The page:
Tuesday, November 25, 2008

2001 and HOL: Rough Draft

Adaptation is the biological characteristic that improves the chance of survival of an animal and its descendants (need to cite). An adaptation can be a part or a behavior that makes a living thing better able to survive in its environment. In the book House of Leaves, Johnny Truant adapts Zampano's book -- that is an adaptation of a film called the Navidson Record -- that is an adaptation of the real life of the Navidson family. 2001: A Space Odyssey, Stanley Kubrick adapts a book written by Arthur C. Clarke. I think that Danielewski included this movie more than once because of its director and what he did with this movie. Although, it could be more than just about the film adaptation of the book. 2001 is a story about evolution through adaptation of your resources, just like House of Leaves is an adaptation of its narration. These two films and books can be connected through adaptation of narration and the adaptation of technology.

2001: A Space Odyssey begins in two million B.C.E with apes roaming savannah. These ape men are starving because they have never adapted to their surroundings. Even though they are surrounded with plentiful animals to hunt they still do not know how to even do it. Then the monolith comes (which is a special crystal rock) that cast hypnotic spells on the animals to adapt to their environment and hunt animals, throw rocks, etc. The next part of the novel goes to the space where they are they find a monolith on the moon. They have a mission shuttle to go to Saturn (or Jupiter according to the film). On this space craft, we find the computer HAL 9000 that pretty much controls everything on the ship. In the end, he kills everyone but one person (Dr. Bowman). Finally, we see that the doctor shuts off Hal with just a screwdriver showing our evolutionary tools of the man apes come in handy after 4 million years. Then Dave gets in the pod to see another monolith that takes him to see his future self and his last meal.

Stanley Kubrick's adaptation of Arthur Clarke's novel is different than you would think. The beginning of the movie is quiet and actually through out the entire movie you never really hear much talking. It is a slow movie at best. The man ape part is confusing at first if you never read the book. It starts out with many shots of the earth for about 20 minutes then finally the monolith shows then after about a minute it goes to the next scene. Another big part of this movie is the music score. (want to add more about movie score) There is a lot of heavy breathing when they are outside in space and a lot of music that goes with what is happening in the scenes. The movie is more of an art form than a novel interpretation. It looks at different aspects of film making and makes it its own -- especially the visual effects in the movie. In 1968 it was a masterpiece in the art of visual effects and it won an Academy Award for visual effects.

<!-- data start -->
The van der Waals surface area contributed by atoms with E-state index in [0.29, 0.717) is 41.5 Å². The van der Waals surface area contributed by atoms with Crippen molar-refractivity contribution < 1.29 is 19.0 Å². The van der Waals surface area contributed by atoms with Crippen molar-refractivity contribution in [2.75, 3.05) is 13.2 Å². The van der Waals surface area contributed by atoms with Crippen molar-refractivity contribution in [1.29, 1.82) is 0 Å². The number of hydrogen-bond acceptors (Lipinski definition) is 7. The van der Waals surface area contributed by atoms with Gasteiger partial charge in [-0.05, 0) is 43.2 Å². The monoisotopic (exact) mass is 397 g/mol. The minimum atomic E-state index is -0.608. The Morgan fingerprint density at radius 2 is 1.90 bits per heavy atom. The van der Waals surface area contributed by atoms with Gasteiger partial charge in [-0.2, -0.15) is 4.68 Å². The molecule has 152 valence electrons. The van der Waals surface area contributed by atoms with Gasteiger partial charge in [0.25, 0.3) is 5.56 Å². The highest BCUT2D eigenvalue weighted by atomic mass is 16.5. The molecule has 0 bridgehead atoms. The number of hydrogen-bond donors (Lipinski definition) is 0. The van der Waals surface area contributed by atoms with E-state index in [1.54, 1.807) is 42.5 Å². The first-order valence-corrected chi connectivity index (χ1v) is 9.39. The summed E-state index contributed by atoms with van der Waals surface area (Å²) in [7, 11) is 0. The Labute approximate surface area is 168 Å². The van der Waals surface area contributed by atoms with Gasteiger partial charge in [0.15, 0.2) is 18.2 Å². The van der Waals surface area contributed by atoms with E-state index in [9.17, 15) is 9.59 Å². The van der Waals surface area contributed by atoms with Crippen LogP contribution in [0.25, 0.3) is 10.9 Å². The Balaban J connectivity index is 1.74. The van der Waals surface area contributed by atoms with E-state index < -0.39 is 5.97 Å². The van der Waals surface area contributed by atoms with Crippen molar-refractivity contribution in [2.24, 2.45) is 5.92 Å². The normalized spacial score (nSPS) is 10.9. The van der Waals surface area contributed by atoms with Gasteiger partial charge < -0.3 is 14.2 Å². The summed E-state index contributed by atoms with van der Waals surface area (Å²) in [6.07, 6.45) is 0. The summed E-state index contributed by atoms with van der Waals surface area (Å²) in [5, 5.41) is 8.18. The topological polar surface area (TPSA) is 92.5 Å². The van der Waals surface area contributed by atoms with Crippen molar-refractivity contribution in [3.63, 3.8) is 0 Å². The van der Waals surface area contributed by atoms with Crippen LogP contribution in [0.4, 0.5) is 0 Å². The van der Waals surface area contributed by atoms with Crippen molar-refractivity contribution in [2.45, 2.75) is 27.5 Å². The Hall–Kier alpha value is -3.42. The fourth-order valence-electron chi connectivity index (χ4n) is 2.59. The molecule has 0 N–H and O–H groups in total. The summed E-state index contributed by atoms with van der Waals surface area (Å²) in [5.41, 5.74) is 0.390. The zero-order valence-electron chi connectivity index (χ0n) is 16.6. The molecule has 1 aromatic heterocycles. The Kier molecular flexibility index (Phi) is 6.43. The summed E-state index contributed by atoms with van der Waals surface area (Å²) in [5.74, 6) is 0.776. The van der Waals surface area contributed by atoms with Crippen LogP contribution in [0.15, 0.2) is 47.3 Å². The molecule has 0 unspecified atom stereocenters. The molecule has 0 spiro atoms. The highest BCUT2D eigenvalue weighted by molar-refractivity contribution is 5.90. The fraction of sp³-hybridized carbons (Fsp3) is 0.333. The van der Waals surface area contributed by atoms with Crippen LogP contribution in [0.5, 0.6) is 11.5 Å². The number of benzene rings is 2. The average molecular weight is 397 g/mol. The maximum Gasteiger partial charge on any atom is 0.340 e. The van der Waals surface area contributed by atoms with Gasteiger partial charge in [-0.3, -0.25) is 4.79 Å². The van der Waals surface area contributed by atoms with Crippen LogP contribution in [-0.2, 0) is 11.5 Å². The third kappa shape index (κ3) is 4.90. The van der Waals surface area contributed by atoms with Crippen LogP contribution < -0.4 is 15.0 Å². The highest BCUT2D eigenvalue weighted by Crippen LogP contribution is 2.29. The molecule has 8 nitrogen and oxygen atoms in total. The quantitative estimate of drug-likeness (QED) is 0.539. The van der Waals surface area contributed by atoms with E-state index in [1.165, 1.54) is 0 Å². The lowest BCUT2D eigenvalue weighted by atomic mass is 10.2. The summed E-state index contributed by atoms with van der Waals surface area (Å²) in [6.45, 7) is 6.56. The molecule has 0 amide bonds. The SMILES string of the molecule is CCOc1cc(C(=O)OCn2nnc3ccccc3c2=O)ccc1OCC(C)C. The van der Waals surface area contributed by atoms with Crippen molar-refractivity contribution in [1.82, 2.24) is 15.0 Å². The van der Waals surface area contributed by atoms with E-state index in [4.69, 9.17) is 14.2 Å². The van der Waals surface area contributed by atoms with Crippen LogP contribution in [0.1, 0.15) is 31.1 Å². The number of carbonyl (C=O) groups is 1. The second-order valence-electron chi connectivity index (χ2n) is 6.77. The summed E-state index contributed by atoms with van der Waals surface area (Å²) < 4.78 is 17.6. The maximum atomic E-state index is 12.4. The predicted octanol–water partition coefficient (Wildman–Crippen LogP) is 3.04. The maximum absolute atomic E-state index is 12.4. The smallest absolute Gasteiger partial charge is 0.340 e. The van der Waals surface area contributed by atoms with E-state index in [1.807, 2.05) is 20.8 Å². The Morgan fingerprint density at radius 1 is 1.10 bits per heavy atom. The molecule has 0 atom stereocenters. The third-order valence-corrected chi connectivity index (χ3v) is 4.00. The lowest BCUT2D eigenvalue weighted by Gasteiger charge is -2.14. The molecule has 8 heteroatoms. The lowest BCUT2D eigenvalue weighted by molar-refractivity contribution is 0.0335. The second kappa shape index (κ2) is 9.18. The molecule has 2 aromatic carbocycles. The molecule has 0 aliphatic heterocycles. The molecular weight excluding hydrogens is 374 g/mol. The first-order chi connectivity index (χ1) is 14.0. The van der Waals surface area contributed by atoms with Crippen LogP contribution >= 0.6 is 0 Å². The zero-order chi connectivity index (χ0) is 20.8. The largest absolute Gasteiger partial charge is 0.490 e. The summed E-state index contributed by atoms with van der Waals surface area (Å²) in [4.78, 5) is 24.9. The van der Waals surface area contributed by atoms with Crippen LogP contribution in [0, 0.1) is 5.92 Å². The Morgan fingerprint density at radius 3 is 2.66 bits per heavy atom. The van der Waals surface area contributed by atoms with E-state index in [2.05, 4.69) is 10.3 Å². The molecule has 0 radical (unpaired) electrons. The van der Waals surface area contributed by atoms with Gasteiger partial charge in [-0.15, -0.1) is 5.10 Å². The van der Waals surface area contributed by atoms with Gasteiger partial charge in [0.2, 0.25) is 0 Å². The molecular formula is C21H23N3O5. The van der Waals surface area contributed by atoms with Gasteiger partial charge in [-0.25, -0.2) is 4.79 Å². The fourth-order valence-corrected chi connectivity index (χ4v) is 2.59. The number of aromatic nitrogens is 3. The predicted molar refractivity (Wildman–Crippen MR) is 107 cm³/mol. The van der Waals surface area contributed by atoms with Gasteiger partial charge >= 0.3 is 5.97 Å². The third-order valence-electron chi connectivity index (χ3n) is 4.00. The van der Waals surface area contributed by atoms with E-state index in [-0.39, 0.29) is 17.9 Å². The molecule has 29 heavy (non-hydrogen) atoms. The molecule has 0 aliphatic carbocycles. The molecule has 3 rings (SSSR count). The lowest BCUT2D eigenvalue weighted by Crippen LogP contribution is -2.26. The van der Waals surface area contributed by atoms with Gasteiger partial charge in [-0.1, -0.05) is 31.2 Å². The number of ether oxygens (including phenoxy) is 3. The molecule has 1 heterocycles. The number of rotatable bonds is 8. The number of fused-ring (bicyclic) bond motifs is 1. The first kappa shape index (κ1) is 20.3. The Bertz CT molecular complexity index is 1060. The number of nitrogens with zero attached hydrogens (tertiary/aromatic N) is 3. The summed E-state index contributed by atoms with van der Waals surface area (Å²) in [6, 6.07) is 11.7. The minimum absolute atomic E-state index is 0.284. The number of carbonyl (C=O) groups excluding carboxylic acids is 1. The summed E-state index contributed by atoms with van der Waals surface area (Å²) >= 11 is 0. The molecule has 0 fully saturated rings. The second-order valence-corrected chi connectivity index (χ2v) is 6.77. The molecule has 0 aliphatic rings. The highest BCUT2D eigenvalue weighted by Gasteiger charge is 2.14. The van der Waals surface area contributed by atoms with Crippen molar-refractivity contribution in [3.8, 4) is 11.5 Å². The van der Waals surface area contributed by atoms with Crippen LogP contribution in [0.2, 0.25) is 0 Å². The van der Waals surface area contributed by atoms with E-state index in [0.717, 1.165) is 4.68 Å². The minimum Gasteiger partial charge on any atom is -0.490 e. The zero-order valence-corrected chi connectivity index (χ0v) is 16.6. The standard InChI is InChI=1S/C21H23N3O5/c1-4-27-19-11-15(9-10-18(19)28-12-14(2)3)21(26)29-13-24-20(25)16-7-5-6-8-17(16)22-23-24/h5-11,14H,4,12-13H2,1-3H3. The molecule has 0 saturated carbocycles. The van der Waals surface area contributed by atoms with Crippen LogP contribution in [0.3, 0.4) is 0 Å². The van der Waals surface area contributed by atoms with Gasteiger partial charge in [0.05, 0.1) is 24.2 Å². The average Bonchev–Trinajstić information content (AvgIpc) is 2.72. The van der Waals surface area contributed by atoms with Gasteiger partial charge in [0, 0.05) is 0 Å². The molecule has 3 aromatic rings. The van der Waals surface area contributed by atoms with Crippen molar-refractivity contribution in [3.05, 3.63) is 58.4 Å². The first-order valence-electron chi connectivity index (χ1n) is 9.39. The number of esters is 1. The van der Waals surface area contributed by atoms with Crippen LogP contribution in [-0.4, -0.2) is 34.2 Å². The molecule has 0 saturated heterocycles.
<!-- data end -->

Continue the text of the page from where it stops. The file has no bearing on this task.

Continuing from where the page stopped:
In House of Leaves, Danielewski made different adaptations of each story. First off, Johnny Truant adapts to the story of Zampano. The story is more about him, although he does make some references to the novel but mostly he rambles about his life. Zampano's adaptation of the film "The Navidson Record" is a lot of footnotes and tells us about the story through research, even though some of it is fake research. Lastly, "The Navidson's Record" is an adaptation of the family and the house. It takes us through a labyrinth of Karen and Navidson's problems and also through the labyrinth that is the house it's self. I think that each of these adaptations is different in their own right just like Kubrick's adaptation of the book 2001.

What I want to do from here is try to figure out how evolution is connected to house of leaves and how narration is connected to 2001. I want to connect the themes. I also want to find the precise moments in the book (I think I have them all) and discuss why they are there and hopefully there could be a connection to my thesis.

1 comment:

Adam Johns said...

I think you have some very clever ideas here, but they aren't coming across fully on the page. As a reader, I need to do a certain amount of head-scratching and even guessing to figure out what you're up to.

Take, for instance, your initial term "adaptation." You define it as biological adaptation, without acknowledging that the word has a separate definition in the context of works moving from one medium to another. *However*, I do think your attempt to connect these ideas is legitimate. Indeed, it's smart and interesting, and it's a great way of bridging 2001 and HOL, or of explaining the relationship between them. You just need to get your terminology right, and explain that not only is HOL about a series of authors adapting Navidson's work, but it's also uses 2001 as a metaphor for how adapting a work from one genre to another (say, novel to film) is like biological adaptation. I hope all of that made sense. It's a bit of a struggle for me, because I admire the idea, but have some difficulty following the details of it.

One minor issue - my understanding of 2001 is that Clarke and Kubrick worked on their different versions *simultaneously*, which makes the two versions almost like adaptations of one another (this idea, come to think of it, might relate very well to Zampano and Navidson's relationship).

I'm not sure what you're doing with your summary of 2001; your purpose could have been more clear. A lot of it seemed extraneous (say, the material about special effects), with your particular goals being less than clear.

Anyway, the short version is that your ideas, as I understand them, are very promising, but that I had to think a little two hard and long to figure out what you were up to - this needs a clearer argument and structure.